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What Does a Sports Therapist Do?

A sports therapist is a healthcare professional who helps people recover from injuries and improve their overall fitness.

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Job Description

A sports therapist is a type of physical therapist who specializes in the prevention and treatment of injuries related to sports and exercise. Sports therapists work with athletes of all ages and levels of ability, from professional to recreational. They may work in a variety of settings, including clinics, hospitals, private practices, and sporting facilities.

What sports therapists do

Sports therapists are allied health professionals who work with athletes and active people to help them prevent and manage injuries.

Sports therapists use a range of techniques to assess, treat and rehabilitate athletes. They work with people of all ages and abilities, from amateur sportspeople to elite performers.

The main aim of sports therapy is to help athletes return to their sport or activity as soon as possible, and to prevent any further injuries from occurring.

Sports therapists use a variety of techniques, including:
-massage
-taping
-exercise prescription
-electrotherapy modalities
-physical conditioning
-nutritional advice.

Work environment

Sports therapists work in a variety of settings, such as hospitals, clinics, private practices, and sports facilities. Many therapists travel to patients’ homes or workplaces.

Salary

Sports therapists work with athletes of all levels to prevent and treat injuries, help them recover from training and competition, and improve their performance. They may work with team physicians, coaches, and other members of the athletic staff to develop comprehensive treatment and rehabilitation plans.

Sports therapists typically have a bachelor’s degree in sports medicine or a related field, and many have master’s degrees or doctorates. There are several professional organizations for sports therapists that offer certification programs.

The median annual salary for sports therapists was $47,860 in May 2019, according to the U.S. Bureau of Labor Statistics (BLS). The BLS also reported that the top 10% of earners in this occupation made more than $80,330 per year, while the bottom 10% earned less than $28,710 per year.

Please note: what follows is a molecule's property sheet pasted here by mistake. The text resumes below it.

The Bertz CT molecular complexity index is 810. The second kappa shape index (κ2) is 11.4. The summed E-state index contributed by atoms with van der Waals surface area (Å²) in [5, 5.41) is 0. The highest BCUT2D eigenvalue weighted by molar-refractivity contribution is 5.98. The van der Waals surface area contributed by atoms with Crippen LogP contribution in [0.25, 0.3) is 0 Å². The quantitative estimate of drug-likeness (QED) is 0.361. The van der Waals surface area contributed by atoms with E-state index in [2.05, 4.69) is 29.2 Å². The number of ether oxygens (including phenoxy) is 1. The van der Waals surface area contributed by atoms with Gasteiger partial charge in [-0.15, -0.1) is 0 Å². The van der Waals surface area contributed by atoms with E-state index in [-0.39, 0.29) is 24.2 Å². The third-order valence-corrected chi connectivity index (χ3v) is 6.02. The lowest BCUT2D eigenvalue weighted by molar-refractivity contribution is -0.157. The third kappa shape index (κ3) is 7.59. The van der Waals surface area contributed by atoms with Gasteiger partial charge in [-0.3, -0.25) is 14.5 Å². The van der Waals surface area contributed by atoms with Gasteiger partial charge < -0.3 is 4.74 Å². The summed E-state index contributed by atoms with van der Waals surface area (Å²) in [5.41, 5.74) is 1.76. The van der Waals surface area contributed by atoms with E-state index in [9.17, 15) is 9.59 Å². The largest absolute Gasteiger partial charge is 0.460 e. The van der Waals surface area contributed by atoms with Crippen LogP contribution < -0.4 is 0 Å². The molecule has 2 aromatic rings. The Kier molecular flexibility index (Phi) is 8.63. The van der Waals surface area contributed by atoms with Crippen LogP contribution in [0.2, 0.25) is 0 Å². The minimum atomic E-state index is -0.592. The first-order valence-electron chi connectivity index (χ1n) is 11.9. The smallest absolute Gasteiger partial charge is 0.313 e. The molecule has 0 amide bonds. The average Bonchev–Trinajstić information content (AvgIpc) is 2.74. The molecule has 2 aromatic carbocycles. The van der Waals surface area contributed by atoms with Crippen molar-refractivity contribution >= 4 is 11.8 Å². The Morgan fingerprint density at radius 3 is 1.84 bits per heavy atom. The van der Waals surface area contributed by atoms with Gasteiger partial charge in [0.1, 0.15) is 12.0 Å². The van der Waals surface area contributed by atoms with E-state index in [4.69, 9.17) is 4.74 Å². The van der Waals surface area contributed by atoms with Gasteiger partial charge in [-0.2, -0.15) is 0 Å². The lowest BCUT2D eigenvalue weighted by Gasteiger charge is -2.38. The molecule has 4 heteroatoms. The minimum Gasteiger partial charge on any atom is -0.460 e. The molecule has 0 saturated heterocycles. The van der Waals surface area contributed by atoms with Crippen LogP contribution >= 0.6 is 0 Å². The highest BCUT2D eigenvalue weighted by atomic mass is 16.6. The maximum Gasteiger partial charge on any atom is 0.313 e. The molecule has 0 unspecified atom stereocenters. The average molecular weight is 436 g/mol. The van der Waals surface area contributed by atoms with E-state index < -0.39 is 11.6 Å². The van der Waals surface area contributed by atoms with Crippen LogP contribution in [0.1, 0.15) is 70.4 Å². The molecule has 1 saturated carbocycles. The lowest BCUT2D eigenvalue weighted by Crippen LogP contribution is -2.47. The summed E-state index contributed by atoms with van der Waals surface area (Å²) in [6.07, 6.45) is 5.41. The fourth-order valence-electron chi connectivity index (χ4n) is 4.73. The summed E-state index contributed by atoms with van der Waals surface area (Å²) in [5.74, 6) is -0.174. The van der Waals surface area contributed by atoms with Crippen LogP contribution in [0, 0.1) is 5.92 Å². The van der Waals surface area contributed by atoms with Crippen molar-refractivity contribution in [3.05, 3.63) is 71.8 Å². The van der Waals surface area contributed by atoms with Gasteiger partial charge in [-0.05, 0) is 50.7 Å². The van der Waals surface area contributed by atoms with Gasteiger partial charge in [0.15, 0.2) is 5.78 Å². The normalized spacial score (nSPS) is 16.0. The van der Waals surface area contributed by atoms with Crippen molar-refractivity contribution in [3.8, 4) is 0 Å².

Qualifications

Becoming a sports therapist requires you to have a relevant degree in sports therapy, physiotherapy, or rehabilitation. You will also need to be registered with the Health and Care Professions Council (HCPC). In order to practise, you will need to have liability insurance.

Education

To practice as a sports therapist, you will need to complete an accredited degree or postgraduate qualification in sports therapy. These courses are typically three years full time (or the equivalent part time), and cover both the academic and practical aspects of sports therapy.

Certification

In order to practice, sports therapists must be certified by an accredited institution. The most common certifying bodies are the National Athletic Trainers Association Board of Certification (NATABOC) and the Commission on Accreditation of Athletic Training Education (CAATE). These organizations certify athletic trainers and ensure that they meet the standards set forth by their respective boards.

After completing a certified athletic training program and passing the required exams, sports therapists are eligible to apply for state licensure, if required. Some states require licensure in order to practice, while others do not. Once licensed, sports therapists are able to work in a variety of settings, including hospitals, outpatient clinics, rehabilitation centers, sports medicine clinics, colleges and universities, professional and amateur sports teams, and corporate wellness programs.

What to Expect

Sports therapists are highly trained professionals who help people of all ages and abilities to recover from injury, manage pain, and improve their overall physical wellbeing. They use a combination of techniques, including massage, stretching, and exercises, to treat their patients. Sports therapists also work with athletes to prevent injuries and improve their performance.

Job outlook

The job outlook for sports therapists is very good. The demand for these professionals is expected to grow at a rate of 21% through 2026, which is much faster than the average for all occupations.1 This growth can be attributed to the increasing popularity of sports and exercise, as well as the aging baby boomer population.2

As the population continues to age, there will be an increased need for sports therapists who can help people recover from injuries and manage chronic conditions.1 In addition, the number of people participating in sports and exercise is expected to rise, which will also lead to a greater need for sports therapists.2

Career path

The average salary for a Sports Therapist with 3-5 years of experience is $49,000. The average salary for a Sports Therapist with 6-8 years of experience is $57,000. The average salary for a Sports Therapist with 9-11 years of experience is $63,000.

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